This is the first time in nearly two decades that Zurich has taken the top spot in this list. Part of the reason for their ascent to the top is the surge in the Swiss franc over the past couple of years. With the franc still growing we can only expect Zurich and Geneva to continue to be among the most expensive cities to live in.

However, until that point comes let me clarify for you a little better just how expensive things can get for the Swiss. In Switzerland it costs on average about $150 (USD) to fill your car, hair cut would cost around $93 (USD), and around $14 (USD) for a medium meal from McDonald’s which would only cost around $5 in the US.

Prices like that are what make Switzerland a class ahead of its following countries.  While it keeps Switzerland a class ahead of other countries, some Swiss must learn the art of budgeting and bargain hunting.

High prices in Switzerland lead to a few, yet very noticeable differences in how some things are done. The first is tickets. It seems in Switzerland they have a ticket for everything imaginable, and it is inevitable that at some point you will receive a ticket. Second, many things are machine operated, as the cost of labor in Switzerland is higher than that of the US. Finally, theft seems to be a growing issue in Geneva. With easily accessible borders and a very high rate of wealth, the Swiss have been the victims of much theft. All of this causes the crime rate in Geneva to rise, but Geneva is still considered to be the sixth safest city in the world.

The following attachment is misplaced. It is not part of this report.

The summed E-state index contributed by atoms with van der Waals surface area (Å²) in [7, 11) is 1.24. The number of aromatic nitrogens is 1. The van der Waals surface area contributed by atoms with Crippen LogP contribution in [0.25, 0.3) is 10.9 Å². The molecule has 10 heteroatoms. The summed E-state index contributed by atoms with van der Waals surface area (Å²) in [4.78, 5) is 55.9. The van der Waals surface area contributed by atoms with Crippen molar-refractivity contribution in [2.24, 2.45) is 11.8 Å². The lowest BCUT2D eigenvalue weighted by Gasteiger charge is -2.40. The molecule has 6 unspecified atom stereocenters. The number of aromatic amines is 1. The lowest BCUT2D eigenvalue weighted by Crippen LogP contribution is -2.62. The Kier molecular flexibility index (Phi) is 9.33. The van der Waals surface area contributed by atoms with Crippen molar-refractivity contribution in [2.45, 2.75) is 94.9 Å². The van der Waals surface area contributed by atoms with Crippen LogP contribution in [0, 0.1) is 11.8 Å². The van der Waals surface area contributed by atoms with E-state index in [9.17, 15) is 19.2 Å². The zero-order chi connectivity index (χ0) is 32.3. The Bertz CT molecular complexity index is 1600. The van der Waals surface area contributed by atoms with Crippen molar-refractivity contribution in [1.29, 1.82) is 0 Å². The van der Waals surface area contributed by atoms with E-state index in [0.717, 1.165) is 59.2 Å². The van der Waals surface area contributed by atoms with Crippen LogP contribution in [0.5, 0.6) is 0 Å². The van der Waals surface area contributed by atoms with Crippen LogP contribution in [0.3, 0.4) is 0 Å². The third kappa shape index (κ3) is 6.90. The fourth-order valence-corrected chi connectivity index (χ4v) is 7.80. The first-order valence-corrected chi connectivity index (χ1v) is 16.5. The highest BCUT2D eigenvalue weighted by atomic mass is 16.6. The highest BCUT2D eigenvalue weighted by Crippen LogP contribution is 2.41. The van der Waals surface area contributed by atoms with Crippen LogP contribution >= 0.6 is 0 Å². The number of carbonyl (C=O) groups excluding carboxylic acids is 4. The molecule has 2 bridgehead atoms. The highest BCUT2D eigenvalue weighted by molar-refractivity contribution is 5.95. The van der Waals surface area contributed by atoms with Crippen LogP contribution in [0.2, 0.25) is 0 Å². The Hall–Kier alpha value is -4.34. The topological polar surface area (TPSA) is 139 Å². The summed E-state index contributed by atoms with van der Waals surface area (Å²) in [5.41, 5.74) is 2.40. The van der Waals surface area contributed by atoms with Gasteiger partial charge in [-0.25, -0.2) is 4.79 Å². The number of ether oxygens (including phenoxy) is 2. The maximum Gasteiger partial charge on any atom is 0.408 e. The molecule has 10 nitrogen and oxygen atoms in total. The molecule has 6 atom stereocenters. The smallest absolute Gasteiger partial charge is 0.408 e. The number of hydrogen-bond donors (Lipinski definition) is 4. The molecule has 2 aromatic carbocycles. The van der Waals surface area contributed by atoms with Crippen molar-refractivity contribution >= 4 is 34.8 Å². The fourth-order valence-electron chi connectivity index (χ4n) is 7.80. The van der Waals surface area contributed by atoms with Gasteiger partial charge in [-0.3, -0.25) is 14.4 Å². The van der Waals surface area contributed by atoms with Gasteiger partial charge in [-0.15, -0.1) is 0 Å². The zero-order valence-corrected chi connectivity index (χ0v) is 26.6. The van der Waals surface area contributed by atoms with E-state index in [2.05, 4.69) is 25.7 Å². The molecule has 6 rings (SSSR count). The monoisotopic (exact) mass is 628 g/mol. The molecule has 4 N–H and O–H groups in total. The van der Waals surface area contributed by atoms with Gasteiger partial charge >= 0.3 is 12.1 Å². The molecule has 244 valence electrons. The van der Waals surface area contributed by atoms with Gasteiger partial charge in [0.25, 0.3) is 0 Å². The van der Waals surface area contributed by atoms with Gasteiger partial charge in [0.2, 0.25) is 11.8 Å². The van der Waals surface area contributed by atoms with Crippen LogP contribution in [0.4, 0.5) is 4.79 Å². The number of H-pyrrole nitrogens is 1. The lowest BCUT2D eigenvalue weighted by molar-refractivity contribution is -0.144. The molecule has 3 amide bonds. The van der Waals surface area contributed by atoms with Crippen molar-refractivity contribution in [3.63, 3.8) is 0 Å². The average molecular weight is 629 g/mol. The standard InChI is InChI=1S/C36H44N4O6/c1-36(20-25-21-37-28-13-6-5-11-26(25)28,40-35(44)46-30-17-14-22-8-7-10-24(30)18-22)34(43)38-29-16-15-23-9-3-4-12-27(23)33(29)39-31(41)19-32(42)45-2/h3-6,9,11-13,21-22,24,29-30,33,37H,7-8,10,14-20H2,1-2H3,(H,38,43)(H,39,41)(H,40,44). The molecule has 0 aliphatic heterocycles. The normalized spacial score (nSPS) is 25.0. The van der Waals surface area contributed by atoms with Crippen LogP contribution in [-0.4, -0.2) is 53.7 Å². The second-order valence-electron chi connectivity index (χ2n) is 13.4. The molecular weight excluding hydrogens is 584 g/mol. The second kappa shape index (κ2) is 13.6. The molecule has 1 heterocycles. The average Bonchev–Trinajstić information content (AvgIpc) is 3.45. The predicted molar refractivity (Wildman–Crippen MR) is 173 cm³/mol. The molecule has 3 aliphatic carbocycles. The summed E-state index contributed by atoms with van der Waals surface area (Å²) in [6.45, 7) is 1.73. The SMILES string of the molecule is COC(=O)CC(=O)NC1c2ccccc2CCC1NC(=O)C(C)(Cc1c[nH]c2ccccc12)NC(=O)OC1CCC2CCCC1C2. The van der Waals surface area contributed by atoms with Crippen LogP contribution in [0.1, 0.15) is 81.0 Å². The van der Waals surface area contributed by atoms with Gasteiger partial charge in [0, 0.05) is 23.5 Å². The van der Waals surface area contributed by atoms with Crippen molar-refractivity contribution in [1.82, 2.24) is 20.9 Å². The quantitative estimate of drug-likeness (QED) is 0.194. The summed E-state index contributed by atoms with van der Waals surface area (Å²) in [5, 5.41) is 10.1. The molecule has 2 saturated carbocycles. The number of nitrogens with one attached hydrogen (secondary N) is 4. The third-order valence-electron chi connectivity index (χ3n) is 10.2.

While high prices and wealth seem to cause a few headaches or problems, this extravagant economy still keeps Switzerland beautiful, and for the most part safe. I can only expect the Swiss to stay among the top for years to come, but I wonder how long it will be until cities, such as Sydney and Singapore, catch up or surpass Zurich and Geneva.